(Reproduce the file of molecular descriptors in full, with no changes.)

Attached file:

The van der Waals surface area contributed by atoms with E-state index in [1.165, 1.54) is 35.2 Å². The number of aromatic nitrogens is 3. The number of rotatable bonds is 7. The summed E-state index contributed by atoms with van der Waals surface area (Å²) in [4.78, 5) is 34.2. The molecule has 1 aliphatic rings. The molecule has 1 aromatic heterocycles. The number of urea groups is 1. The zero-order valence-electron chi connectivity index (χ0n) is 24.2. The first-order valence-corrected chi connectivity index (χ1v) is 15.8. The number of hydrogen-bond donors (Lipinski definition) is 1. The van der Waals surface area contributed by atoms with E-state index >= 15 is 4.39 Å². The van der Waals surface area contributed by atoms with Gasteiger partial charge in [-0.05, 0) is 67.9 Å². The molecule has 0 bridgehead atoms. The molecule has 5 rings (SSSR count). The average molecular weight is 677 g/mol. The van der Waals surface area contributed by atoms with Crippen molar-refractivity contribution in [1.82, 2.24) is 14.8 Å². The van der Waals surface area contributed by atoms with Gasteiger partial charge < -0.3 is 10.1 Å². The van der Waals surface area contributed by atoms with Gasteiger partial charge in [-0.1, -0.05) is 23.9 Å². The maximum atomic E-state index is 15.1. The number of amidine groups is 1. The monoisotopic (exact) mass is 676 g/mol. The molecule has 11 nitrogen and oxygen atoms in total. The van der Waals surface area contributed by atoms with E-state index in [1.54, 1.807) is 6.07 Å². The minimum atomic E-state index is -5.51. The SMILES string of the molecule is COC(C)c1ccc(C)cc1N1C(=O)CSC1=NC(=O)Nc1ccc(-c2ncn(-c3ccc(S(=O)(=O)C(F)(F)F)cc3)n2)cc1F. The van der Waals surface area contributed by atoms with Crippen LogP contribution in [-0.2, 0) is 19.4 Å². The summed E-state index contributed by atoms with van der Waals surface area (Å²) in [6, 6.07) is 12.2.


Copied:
The van der Waals surface area contributed by atoms with E-state index in [1.165, 1.54) is 35.2 Å². The number of aromatic nitrogens is 3. The number of rotatable bonds is 7. The summed E-state index contributed by atoms with van der Waals surface area (Å²) in [4.78, 5) is 34.2. The molecule has 1 aliphatic rings. The molecule has 1 aromatic heterocycles. The number of urea groups is 1. The zero-order valence-electron chi connectivity index (χ0n) is 24.2. The first-order valence-corrected chi connectivity index (χ1v) is 15.8. The number of hydrogen-bond donors (Lipinski definition) is 1. The van der Waals surface area contributed by atoms with E-state index >= 15 is 4.39 Å². The van der Waals surface area contributed by atoms with Gasteiger partial charge in [-0.05, 0) is 67.9 Å². The molecule has 0 bridgehead atoms. The molecule has 5 rings (SSSR count). The average molecular weight is 677 g/mol. The van der Waals surface area contributed by atoms with Crippen molar-refractivity contribution in [1.82, 2.24) is 14.8 Å². The van der Waals surface area contributed by atoms with Gasteiger partial charge < -0.3 is 10.1 Å². The van der Waals surface area contributed by atoms with Gasteiger partial charge in [-0.1, -0.05) is 23.9 Å². The maximum atomic E-state index is 15.1. The number of amidine groups is 1. The monoisotopic (exact) mass is 676 g/mol. The molecule has 11 nitrogen and oxygen atoms in total. The van der Waals surface area contributed by atoms with E-state index in [1.54, 1.807) is 6.07 Å². The minimum atomic E-state index is -5.51. The SMILES string of the molecule is COC(C)c1ccc(C)cc1N1C(=O)CSC1=NC(=O)Nc1ccc(-c2ncn(-c3ccc(S(=O)(=O)C(F)(F)F)cc3)n2)cc1F. The van der Waals surface area contributed by atoms with Crippen LogP contribution in [-0.2, 0) is 19.4 Å². The summed E-state index contributed by atoms with van der Waals surface area (Å²) in [6, 6.07) is 12.2.